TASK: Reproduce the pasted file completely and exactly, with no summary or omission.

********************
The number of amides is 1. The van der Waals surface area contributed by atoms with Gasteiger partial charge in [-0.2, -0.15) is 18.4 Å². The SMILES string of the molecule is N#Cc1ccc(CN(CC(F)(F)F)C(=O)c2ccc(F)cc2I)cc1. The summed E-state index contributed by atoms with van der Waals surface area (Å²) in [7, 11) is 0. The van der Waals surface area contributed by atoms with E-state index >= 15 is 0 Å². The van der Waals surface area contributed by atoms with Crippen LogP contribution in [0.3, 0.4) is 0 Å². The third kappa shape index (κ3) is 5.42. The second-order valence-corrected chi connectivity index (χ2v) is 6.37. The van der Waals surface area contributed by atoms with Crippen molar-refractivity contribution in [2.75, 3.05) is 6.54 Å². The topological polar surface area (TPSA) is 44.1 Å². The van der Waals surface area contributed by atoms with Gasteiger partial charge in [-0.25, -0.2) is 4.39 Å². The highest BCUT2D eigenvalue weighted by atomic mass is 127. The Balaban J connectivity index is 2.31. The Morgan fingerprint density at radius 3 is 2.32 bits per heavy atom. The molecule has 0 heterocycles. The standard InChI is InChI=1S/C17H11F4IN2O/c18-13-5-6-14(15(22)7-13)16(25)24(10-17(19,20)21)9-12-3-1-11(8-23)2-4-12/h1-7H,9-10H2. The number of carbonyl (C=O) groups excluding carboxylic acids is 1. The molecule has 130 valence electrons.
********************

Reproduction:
The number of amides is 1. The van der Waals surface area contributed by atoms with Gasteiger partial charge in [-0.2, -0.15) is 18.4 Å². The SMILES string of the molecule is N#Cc1ccc(CN(CC(F)(F)F)C(=O)c2ccc(F)cc2I)cc1. The summed E-state index contributed by atoms with van der Waals surface area (Å²) in [7, 11) is 0. The van der Waals surface area contributed by atoms with E-state index >= 15 is 0 Å². The van der Waals surface area contributed by atoms with Crippen LogP contribution in [0.3, 0.4) is 0 Å². The third kappa shape index (κ3) is 5.42. The second-order valence-corrected chi connectivity index (χ2v) is 6.37. The van der Waals surface area contributed by atoms with Crippen molar-refractivity contribution in [2.75, 3.05) is 6.54 Å². The topological polar surface area (TPSA) is 44.1 Å². The van der Waals surface area contributed by atoms with Gasteiger partial charge in [-0.25, -0.2) is 4.39 Å². The highest BCUT2D eigenvalue weighted by atomic mass is 127. The Balaban J connectivity index is 2.31. The Morgan fingerprint density at radius 3 is 2.32 bits per heavy atom. The molecule has 0 heterocycles. The standard InChI is InChI=1S/C17H11F4IN2O/c18-13-5-6-14(15(22)7-13)16(25)24(10-17(19,20)21)9-12-3-1-11(8-23)2-4-12/h1-7H,9-10H2. The number of carbonyl (C=O) groups excluding carboxylic acids is 1. The molecule has 130 valence electrons.